Food allergies are caused by a specific, reproducible immune response to a particular structural aspect of a "problem food." Food allergies most commonly are caused by allergic antibodies (IgE) to the food(s) in question, or more rarely may result from other specialized immune pathways (non-IgE mediated). Once the allergy is identified, avoidance of the specific problem food will resolve the symptoms. Most allergic reactions to foods result from unintentional exposures in individuals with a known food allergy.
Nine problem foods are responsible for 90 percent of all IgE-mediated food allergies:
Most young children with an IgE-mediated food allergy will outgrow the allergy by adolescence; however only 20 percent of children allergic to peanuts will outgrow the allergy.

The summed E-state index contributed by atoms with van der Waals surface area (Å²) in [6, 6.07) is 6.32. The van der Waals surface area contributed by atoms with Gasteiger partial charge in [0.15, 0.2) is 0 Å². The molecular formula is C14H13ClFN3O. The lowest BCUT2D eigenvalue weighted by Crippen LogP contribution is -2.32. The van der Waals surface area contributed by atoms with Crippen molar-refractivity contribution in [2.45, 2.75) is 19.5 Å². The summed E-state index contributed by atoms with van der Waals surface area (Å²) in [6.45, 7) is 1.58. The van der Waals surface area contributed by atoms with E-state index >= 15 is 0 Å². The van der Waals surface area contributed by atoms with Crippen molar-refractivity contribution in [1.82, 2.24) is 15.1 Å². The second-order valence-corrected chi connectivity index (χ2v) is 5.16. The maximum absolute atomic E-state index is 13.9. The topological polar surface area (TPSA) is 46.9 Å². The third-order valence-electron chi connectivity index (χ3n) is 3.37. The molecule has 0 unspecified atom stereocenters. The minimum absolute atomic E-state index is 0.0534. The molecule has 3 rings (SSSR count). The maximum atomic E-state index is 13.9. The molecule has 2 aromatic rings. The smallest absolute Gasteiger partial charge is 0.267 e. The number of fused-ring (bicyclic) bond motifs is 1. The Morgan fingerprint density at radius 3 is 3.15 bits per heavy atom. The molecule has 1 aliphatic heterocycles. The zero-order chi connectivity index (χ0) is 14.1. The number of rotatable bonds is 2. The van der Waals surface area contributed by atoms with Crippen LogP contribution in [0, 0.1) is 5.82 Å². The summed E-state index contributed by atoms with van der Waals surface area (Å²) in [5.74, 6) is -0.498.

These "classic food allergies" usually have an almost immediate onset of symptoms that are related to anaphylaxis. In general, allergic symptoms can occur within two hours of eating the problem food. Typically, reactions start within minutes. Most people experience skin irritation, particularly itchy rashes with hives or facial swelling. Like anaphylaxis, signs include rash, rapid tissue swelling, vomiting, diarrhea, eye-nose-throat swelling, breathing problems, heart palpitations and/or fainting.